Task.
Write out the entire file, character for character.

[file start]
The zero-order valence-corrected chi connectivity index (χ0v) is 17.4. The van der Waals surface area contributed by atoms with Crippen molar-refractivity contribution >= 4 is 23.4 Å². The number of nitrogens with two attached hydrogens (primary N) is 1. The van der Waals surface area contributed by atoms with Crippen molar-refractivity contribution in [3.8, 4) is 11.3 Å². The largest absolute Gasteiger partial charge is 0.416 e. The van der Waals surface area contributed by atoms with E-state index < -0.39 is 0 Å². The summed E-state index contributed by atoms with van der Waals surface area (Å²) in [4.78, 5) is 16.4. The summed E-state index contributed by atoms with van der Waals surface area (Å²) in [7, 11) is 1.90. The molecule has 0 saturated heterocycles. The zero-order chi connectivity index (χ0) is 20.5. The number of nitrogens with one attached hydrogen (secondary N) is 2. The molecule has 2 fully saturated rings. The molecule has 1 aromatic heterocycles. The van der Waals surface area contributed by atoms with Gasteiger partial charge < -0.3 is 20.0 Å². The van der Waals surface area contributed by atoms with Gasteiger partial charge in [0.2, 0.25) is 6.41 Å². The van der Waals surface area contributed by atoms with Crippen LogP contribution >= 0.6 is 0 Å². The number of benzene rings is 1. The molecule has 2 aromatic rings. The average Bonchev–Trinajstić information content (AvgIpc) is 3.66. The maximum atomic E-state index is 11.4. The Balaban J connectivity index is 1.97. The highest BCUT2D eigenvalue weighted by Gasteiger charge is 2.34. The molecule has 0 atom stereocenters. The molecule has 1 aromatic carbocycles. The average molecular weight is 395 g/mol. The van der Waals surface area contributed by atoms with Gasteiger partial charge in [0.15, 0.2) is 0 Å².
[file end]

The zero-order valence-corrected chi connectivity index (χ0v) is 17.4. The van der Waals surface area contributed by atoms with Crippen molar-refractivity contribution >= 4 is 23.4 Å². The number of nitrogens with two attached hydrogens (primary N) is 1. The van der Waals surface area contributed by atoms with Crippen molar-refractivity contribution in [3.8, 4) is 11.3 Å². The largest absolute Gasteiger partial charge is 0.416 e. The van der Waals surface area contributed by atoms with E-state index < -0.39 is 0 Å². The summed E-state index contributed by atoms with van der Waals surface area (Å²) in [4.78, 5) is 16.4. The summed E-state index contributed by atoms with van der Waals surface area (Å²) in [7, 11) is 1.90. The molecule has 0 saturated heterocycles. The zero-order chi connectivity index (χ0) is 20.5. The number of nitrogens with one attached hydrogen (secondary N) is 2. The molecule has 2 fully saturated rings. The molecule has 1 aromatic heterocycles. The van der Waals surface area contributed by atoms with Gasteiger partial charge < -0.3 is 20.0 Å². The van der Waals surface area contributed by atoms with Gasteiger partial charge in [0.2, 0.25) is 6.41 Å². The van der Waals surface area contributed by atoms with Crippen LogP contribution >= 0.6 is 0 Å². The number of benzene rings is 1. The molecule has 2 aromatic rings. The average Bonchev–Trinajstić information content (AvgIpc) is 3.66. The maximum atomic E-state index is 11.4. The Balaban J connectivity index is 1.97. The highest BCUT2D eigenvalue weighted by Gasteiger charge is 2.34. The molecule has 0 atom stereocenters. The molecule has 1 aromatic carbocycles. The average molecular weight is 395 g/mol. The van der Waals surface area contributed by atoms with Gasteiger partial charge in [0.15, 0.2) is 0 Å².